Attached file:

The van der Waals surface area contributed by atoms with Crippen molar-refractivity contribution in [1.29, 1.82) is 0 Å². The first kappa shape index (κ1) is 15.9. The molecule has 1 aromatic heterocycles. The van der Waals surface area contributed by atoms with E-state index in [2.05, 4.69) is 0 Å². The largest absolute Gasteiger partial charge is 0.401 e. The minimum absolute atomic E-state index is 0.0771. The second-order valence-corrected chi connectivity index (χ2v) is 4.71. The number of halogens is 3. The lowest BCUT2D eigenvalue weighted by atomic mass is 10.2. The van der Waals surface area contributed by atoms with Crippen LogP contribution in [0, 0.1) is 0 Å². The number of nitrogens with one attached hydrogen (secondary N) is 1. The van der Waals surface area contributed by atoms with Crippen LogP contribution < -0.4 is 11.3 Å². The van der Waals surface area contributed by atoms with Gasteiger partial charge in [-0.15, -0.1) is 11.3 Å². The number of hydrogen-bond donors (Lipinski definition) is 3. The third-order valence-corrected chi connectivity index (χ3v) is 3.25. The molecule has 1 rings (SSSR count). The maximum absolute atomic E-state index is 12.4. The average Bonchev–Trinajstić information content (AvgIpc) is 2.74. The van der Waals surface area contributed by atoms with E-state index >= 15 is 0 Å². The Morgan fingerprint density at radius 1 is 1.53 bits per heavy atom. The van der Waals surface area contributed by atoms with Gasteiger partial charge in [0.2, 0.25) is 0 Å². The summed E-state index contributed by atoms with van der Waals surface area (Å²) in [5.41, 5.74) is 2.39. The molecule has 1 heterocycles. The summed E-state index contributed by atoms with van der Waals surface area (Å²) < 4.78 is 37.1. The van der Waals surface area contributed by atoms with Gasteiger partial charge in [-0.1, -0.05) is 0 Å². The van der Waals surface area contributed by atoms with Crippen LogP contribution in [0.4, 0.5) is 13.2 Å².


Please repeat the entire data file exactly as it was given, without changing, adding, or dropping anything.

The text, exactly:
The van der Waals surface area contributed by atoms with Crippen molar-refractivity contribution in [1.29, 1.82) is 0 Å². The first kappa shape index (κ1) is 15.9. The molecule has 1 aromatic heterocycles. The van der Waals surface area contributed by atoms with E-state index in [2.05, 4.69) is 0 Å². The largest absolute Gasteiger partial charge is 0.401 e. The minimum absolute atomic E-state index is 0.0771. The second-order valence-corrected chi connectivity index (χ2v) is 4.71. The number of halogens is 3. The lowest BCUT2D eigenvalue weighted by atomic mass is 10.2. The van der Waals surface area contributed by atoms with Crippen LogP contribution in [0, 0.1) is 0 Å². The number of nitrogens with one attached hydrogen (secondary N) is 1. The van der Waals surface area contributed by atoms with Crippen LogP contribution < -0.4 is 11.3 Å². The van der Waals surface area contributed by atoms with Gasteiger partial charge in [-0.15, -0.1) is 11.3 Å². The number of hydrogen-bond donors (Lipinski definition) is 3. The third-order valence-corrected chi connectivity index (χ3v) is 3.25. The molecule has 1 rings (SSSR count). The maximum absolute atomic E-state index is 12.4. The average Bonchev–Trinajstić information content (AvgIpc) is 2.74. The van der Waals surface area contributed by atoms with E-state index >= 15 is 0 Å². The Morgan fingerprint density at radius 1 is 1.53 bits per heavy atom. The van der Waals surface area contributed by atoms with Gasteiger partial charge in [0.2, 0.25) is 0 Å². The summed E-state index contributed by atoms with van der Waals surface area (Å²) in [5.41, 5.74) is 2.39. The molecule has 1 heterocycles. The summed E-state index contributed by atoms with van der Waals surface area (Å²) < 4.78 is 37.1. The van der Waals surface area contributed by atoms with Gasteiger partial charge in [-0.1, -0.05) is 0 Å². The van der Waals surface area contributed by atoms with Crippen LogP contribution in [0.4, 0.5) is 13.2 Å².